Under the ESP, the Securities Commission (SC) has been working with the government to launch the Malaysia Co-Investment Fund (MYCIF) of RM50 mil targeted at our capital markets, including companies listed on the LEAP Market (for SMEs).
Since 2019, the SC has raised the funding limit on ECF platforms to RM10 mil and allowed ECF and P2P platforms to operationalise secondary trading.
From 21 ECF and P2P platforms registered with the SC that have collectively raised RM587 million for more than 1,600 MSMEs, fintech platforms have now helped more than 2,500 SMEs to raise over RM1 bil, according to the latest figures by the SC.
Simultaneously, fintech will play a critical role in reducing red-tape in the processing of the credit/loan applications.
Technology, particularly the use of AI and Big Data will be an integral and essential feature and dimension in how credit/loan applications are fast-tracked.
The government as enabler of fintech and digitalisation
It is vital to ensure that the trend of increasing assimilation of fintech as a major source of funding keeps up with the trend of increasing digitalisation and vice-versa.
For fintech is simply a subset of digitalisation and digitalisation of SMEs’ operational capacities should logically and organically extend to adoption of fintech as the alternative channel of credit line.
Fintech is not just a crucial source of funding and borrowing for SMEs in the long-run – as part of the alternative solution to ease cash flow problems – but is also an impetus and catalyst for the growth of digitalisation.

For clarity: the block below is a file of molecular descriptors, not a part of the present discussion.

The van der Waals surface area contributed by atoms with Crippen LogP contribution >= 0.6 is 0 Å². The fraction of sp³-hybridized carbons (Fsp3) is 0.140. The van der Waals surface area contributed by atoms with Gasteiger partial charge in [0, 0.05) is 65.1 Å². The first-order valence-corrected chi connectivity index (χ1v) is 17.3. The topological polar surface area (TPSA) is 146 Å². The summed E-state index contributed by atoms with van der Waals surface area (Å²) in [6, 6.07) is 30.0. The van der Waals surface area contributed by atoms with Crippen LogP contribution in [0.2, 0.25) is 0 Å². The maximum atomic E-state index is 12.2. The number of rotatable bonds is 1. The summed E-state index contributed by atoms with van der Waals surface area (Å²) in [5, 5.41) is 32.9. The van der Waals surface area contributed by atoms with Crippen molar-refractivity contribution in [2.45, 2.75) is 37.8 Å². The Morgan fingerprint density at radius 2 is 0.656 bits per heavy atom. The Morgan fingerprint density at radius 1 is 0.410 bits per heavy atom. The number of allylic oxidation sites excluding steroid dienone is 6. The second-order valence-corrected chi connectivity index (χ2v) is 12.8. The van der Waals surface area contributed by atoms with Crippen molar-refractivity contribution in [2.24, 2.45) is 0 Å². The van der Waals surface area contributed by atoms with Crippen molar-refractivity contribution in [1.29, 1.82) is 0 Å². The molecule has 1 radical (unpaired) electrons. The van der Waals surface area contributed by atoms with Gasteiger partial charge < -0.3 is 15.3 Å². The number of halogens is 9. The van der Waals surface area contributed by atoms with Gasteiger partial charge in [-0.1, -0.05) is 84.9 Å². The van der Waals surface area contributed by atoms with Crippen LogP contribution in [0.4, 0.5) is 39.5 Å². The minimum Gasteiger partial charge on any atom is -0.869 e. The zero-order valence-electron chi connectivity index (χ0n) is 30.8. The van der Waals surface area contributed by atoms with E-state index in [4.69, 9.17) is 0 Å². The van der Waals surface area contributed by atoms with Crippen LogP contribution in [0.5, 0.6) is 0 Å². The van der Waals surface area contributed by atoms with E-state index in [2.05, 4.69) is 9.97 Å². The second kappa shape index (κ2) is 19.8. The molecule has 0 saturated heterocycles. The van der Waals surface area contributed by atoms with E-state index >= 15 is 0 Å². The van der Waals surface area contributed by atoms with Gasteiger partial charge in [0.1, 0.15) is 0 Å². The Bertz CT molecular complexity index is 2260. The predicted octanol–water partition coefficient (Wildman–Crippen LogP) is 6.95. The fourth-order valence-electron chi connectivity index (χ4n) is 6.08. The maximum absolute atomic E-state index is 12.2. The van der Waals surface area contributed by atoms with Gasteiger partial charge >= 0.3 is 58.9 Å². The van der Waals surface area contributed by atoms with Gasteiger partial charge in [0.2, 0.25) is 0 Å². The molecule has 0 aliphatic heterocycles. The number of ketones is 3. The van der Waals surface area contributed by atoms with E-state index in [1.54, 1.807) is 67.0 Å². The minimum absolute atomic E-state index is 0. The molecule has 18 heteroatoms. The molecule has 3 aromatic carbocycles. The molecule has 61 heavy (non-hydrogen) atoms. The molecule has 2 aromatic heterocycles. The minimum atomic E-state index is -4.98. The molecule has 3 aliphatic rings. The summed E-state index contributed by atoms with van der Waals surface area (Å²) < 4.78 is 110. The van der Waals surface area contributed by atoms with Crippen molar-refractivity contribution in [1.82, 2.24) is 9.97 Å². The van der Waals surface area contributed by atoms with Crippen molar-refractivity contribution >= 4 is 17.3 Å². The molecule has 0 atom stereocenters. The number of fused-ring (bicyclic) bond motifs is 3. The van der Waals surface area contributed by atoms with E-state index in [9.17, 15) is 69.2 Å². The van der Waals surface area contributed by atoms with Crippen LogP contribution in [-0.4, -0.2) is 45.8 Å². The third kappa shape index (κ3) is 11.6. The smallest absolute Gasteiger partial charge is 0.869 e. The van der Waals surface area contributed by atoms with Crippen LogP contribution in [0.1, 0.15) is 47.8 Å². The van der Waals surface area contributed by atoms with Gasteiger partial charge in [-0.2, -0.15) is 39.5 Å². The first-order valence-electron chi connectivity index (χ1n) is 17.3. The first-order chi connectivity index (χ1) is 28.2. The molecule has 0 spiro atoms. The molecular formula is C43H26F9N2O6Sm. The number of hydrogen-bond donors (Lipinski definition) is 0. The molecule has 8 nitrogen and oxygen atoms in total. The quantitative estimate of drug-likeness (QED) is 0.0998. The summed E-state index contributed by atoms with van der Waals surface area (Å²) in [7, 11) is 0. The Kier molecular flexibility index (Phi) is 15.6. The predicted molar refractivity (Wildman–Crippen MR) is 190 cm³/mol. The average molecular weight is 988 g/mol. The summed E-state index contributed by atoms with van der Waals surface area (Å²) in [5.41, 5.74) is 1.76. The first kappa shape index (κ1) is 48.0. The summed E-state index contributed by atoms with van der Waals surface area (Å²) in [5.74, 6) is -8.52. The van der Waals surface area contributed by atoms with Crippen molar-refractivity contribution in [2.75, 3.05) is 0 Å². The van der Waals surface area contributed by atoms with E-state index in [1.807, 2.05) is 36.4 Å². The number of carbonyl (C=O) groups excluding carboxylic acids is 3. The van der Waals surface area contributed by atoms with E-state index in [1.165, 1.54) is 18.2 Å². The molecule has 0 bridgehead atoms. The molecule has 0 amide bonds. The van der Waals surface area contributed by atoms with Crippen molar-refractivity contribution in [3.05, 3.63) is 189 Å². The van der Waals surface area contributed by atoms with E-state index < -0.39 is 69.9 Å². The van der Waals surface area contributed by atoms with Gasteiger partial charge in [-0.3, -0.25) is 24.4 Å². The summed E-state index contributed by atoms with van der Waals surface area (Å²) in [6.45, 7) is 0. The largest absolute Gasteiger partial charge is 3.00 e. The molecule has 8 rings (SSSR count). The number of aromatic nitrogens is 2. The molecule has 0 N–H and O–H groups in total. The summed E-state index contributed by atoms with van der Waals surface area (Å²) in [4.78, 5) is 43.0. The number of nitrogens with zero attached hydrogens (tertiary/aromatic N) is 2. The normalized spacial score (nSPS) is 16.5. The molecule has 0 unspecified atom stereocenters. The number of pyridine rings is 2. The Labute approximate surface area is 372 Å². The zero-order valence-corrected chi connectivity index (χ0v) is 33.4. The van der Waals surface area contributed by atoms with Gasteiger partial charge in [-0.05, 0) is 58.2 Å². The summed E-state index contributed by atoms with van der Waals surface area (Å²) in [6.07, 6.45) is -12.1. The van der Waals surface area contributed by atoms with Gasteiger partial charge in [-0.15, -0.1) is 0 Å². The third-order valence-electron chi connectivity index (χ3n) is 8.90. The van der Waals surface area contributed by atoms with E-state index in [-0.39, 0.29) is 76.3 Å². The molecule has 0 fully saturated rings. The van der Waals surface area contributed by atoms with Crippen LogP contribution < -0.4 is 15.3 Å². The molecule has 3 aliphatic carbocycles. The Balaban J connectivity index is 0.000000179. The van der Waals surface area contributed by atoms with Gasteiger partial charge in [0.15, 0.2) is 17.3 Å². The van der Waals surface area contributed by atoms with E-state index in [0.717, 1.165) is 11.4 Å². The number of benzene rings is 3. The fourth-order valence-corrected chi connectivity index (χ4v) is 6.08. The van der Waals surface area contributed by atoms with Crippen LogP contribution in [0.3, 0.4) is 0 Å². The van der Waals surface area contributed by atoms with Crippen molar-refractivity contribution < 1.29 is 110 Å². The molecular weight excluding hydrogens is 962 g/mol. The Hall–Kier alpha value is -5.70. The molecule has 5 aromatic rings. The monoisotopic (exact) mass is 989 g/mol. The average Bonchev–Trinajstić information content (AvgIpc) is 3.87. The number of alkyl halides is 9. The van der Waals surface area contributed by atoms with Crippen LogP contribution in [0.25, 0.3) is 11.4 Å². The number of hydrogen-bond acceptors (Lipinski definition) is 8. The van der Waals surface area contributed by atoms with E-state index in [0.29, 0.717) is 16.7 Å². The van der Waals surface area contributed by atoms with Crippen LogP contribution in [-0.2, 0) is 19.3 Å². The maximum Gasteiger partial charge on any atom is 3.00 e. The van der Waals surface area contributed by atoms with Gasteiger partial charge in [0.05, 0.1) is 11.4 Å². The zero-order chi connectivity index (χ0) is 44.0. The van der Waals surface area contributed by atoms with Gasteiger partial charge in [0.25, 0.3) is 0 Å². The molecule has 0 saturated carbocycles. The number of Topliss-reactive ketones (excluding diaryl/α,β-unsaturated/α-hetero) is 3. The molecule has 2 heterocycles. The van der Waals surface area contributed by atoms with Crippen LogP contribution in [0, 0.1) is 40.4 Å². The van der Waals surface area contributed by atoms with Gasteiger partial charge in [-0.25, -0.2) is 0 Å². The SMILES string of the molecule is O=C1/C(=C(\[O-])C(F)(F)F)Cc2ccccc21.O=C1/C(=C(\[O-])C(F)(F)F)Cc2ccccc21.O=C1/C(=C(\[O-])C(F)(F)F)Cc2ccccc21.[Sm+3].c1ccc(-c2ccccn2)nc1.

The ecosystems of both fintech and digitalisation, therefore, complement and supplement each other.
Moving forward, a closer strategic collaboration between the government and the SMEs is needed.
In this, the Malaysian Digital Economy Corporation (Mdec) has been at the forefront in promoting and augmenting fintech and driving forward the digitalisation of SMEs.
In August, Mdec – in collaboration with Bank Negara – launched the ‘Fintech Booster’.
It provides capacity building programmes for fintech companies – which are themselves SMEs – based in Malaysia to develop meaningful innovative products and services by enhancing their understanding of market, compliance and regulation requirements.
And the chairman of Mdec, Datuk Wira Dr Rais Hussin has said Malaysia “is in a strong position to harness various opportunities that Islamic fintech has to offer” which is still in its infancy in the country as only a handful of SMEs are utilising it.
Under Budget 2021, the government continues to nurture the development of the P2P lending and equity crowdfunding (ECF) eco-system.
A RM50 mil matching grant for P2P lending and RM30 mil matching grant for ECF have been allocated, respectively. Additionally, individual investors are entitled to a 50% income tax exemption with a limit of RM 50,000.
Other potential tax incentives could include the following:
- The costs for infrastructural migration – to take advantage of digitalisation and by extension, blockchain technology (which is part of the fintech system) – could be borne by a dedicated fund pooled from amongst the contributions of SMEs as well as a nominal levy or hypothecated tax from e-commerce transactions matched ringgit-for-ringgit by the government.
- Tax incentives, reliefs and allowances should also be considered where e.g. investment in the upgrading process – not only could both software and hardware be offset against taxable income or profits in the same way as conventional assets (amortisation for intangible and depreciation for tangible).
There is no doubt that the government is doing its best to help the SMEs’ transition towards digitalisation – in line with the broader move up the value chain for the economy of the future.
But SMEs on the whole, especially those that have yet to digitalise need to also do their part – by synergising with the government based on the two strategic thrusts mentioned.
Adopting a wait and see attitude in this particular respect should, ideally, no longer be an option.
Jason Loh Seong Wei is head of social, law & human rights at Emir Research, an independent think tank focussed on strategic policy recommendations.